In several cases the recent owner of the oldtimer coaches refurbish them to be used on modern lines behind the actual locomotives. ( especially for a long-run trains - over several borders - must be compatible with all RR systems and will be pulled always by a local engine.
In Europe there is a standard ( RIC since 1922) which classifies the coaches for international traffic ( for each country or RR system), and only classified coaches can cross the borders. ( this compatibility is indicated in the chart on the frame of all coaches (RIC box).
Here in Europe we do not have too many historical societies who owns also longer (private) line to run the historical trains - like in USA. Something similar is here mostly only on narrow gauge lines.
The European standard gauge historical trains run mostly on public lines ( of the national railroads) so they must be fully compatible with the recent standards, what is getting to be everyday a bigger problem. The national lines are mostly very busy or upgraded for modern traffic systems, what the historical vehicles cannot always follow ( speed, brake systems, power system etc)
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Re: PERSONENWAGEN, what the model numbers mean

Postby dileTTante » Sat Feb 09, 2019 1:59 pm

In the 1990s when I began German TT I bought trains as sets because I didn't know what cars went with what locos, etc. Not much internet then. The BR23 as BR35 was sold with Touristen Express cars as a set from BTTB which in most information I could find about it was labeled as EpIV. The loco is BR23 but after 1970, according to wikipedia it was classed BR35.

The information sheet from the set says the service began in 1963- I think. And seems to talk about EpIII. The train was a vacation train for workers which ran from Dresden to Varna, Bulgaria. I believe that was the only purpose of the train but have no modern information. Probably it isn't operated the same way now, if at all. I had translated the information sheet from German to English. There was more information available a few years ago but little now. What I had is on a hard drive that failed recently. I can translate the information for you later if you like.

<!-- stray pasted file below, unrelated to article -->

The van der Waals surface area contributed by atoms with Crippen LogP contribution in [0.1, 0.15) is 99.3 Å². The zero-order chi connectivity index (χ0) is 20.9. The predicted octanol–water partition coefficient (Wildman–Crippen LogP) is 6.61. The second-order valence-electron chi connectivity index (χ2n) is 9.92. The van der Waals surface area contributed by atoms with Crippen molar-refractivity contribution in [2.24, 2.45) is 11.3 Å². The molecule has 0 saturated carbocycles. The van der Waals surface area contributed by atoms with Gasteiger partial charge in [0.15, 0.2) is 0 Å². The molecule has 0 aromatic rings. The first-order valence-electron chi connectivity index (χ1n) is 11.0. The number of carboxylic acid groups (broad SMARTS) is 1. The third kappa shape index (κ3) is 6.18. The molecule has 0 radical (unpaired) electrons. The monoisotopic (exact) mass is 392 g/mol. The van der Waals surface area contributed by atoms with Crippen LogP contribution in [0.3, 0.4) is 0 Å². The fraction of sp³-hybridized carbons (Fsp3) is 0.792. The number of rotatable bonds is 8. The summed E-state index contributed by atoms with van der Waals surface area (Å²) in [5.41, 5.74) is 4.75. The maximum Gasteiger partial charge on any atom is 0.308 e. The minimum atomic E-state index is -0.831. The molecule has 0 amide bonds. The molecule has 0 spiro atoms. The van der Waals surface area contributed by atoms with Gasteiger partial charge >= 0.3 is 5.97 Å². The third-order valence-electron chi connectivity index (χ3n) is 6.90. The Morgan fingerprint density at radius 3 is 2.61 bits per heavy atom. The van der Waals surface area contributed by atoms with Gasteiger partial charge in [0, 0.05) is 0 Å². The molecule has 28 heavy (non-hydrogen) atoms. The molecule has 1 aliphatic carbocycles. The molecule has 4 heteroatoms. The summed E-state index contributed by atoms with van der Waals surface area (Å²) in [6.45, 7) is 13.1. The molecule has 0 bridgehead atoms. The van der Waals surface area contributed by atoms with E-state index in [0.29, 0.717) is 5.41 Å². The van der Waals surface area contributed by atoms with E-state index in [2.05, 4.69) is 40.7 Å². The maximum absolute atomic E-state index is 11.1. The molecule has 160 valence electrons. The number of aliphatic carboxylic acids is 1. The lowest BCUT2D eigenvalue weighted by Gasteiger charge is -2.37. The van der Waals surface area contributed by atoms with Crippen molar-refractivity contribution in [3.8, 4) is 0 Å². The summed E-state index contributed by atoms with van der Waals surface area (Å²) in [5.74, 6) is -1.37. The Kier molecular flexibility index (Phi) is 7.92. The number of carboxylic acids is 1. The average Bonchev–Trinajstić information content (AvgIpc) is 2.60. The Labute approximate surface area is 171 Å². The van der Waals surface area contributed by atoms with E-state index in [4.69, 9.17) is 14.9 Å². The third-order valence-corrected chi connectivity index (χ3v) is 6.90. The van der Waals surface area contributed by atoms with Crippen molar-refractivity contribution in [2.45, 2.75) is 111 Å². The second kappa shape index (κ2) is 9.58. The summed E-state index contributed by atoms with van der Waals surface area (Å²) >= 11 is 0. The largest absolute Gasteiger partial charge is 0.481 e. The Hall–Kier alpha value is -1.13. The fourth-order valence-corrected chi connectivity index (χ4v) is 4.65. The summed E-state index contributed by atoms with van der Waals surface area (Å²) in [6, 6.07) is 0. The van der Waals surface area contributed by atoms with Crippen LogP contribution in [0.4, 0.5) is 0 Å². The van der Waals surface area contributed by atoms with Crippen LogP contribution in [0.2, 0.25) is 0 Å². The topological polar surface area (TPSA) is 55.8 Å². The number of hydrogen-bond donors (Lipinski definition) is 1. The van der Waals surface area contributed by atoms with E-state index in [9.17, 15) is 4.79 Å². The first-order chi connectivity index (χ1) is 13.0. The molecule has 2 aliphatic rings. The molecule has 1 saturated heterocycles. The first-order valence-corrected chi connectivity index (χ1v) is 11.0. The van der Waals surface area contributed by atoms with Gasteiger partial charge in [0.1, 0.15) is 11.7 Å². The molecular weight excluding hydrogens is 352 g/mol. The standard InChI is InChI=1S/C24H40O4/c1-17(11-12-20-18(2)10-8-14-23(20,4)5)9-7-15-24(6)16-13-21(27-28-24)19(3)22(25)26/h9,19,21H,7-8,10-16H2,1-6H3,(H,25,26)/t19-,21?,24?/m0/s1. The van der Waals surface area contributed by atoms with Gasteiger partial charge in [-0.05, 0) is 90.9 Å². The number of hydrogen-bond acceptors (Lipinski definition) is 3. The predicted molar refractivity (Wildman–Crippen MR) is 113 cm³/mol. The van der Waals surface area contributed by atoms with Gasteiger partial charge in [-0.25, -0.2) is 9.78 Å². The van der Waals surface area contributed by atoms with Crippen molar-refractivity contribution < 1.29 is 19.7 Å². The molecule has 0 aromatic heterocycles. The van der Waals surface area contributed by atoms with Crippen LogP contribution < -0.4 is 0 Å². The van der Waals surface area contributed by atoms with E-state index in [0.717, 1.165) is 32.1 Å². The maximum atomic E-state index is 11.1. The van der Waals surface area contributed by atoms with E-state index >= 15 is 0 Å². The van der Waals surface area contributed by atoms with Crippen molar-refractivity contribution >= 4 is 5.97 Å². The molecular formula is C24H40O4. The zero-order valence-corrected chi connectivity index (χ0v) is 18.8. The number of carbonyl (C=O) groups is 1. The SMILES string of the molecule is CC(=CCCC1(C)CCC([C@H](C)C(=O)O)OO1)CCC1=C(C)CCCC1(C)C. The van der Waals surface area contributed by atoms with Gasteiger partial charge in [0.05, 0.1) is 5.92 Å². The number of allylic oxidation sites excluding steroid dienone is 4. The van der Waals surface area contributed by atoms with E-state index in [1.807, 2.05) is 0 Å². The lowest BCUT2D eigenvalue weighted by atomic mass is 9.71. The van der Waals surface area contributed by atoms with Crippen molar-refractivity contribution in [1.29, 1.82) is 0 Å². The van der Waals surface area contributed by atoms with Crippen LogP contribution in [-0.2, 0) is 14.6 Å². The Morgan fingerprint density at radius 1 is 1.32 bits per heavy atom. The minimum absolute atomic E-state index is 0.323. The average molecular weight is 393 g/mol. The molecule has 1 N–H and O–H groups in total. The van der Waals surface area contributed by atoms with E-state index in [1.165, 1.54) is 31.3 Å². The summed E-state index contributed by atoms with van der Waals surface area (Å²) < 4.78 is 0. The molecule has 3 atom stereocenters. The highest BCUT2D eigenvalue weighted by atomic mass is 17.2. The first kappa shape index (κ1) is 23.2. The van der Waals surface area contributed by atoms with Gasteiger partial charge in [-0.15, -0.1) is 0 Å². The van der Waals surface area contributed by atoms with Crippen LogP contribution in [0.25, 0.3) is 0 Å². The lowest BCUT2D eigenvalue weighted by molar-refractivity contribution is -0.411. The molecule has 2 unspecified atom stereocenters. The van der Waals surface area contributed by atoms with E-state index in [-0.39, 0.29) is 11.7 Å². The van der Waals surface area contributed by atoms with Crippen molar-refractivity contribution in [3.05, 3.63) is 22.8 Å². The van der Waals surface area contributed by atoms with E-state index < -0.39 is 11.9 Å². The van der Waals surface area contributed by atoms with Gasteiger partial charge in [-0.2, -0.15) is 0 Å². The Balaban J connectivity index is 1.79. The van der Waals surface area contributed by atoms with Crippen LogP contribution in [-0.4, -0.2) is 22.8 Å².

The BR23 can be used with other Ep III passenger cars similar in construction to the Touristen Express, but the Touristen train looks nice and I think the cars have been updated and re-issued by Tillig. The original set is or was available on ebay, but you don't want that locomotive and the updated cars from Tillig are better.

Nothing running with the BR23 is 'modern' so you can consider it a nostalgia excursion train and from the numerous videos it looks like whatever is available in older passenger cars is what gets used.

I'm certainly no expert, never have been to Europe. Just trying to help and gladly accept correction in this from others.

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Re: PERSONENWAGEN, what the model numbers mean

Postby krokodil » Sat Feb 09, 2019 2:20 pm

That is maybe correct but also can be a free lance model.
Yes, in 80-ies the DR (GDR national railway) run several touristic trains. Sometimes these were special trains ( chartered by travel agencies from DR), and also the unions in DR had their exclusive trains. Those chartered trains run only few times a year - mostly they were waiting at final destination 2-3 weeks and come back with the same passengers.
For long-run trains like to Hungary, Bulgaria etc. there were regular trains (running in whole year and also seasonal trains running only in summer: Meridian, Favorit, Pannonia etc. Mostly they had also local (sleeping) coaches, ie not all coaches run the whole line from beginning to end. In summer sometimes those trains were extremely long (for European sizes) and almost always full and very often the standard locomotives were not strong enough for the long train, therefore delays were on daily order.
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Re: PERSONENWAGEN, what the model numbers mean

Postby Rich1853 » Sat Feb 09, 2019 3:01 pm

I decided and purchased a few DONNERBÜCHSEN type of Personenwagen and a matching GEPACKWAGEN only because of the length, and what would look better on my R1 or R2 main line ,oh yea more importantly I forgot to mention that the BR23 is a ZEUKE with the old style coupler, so the choice is limited. These passenger cars are about 46 feet (4.6 inches) while the other ep iii more modern looking ones are close to 76 feet (7.6 inches)
https://en.m.wikipedia.org/wiki/Donnerbuchse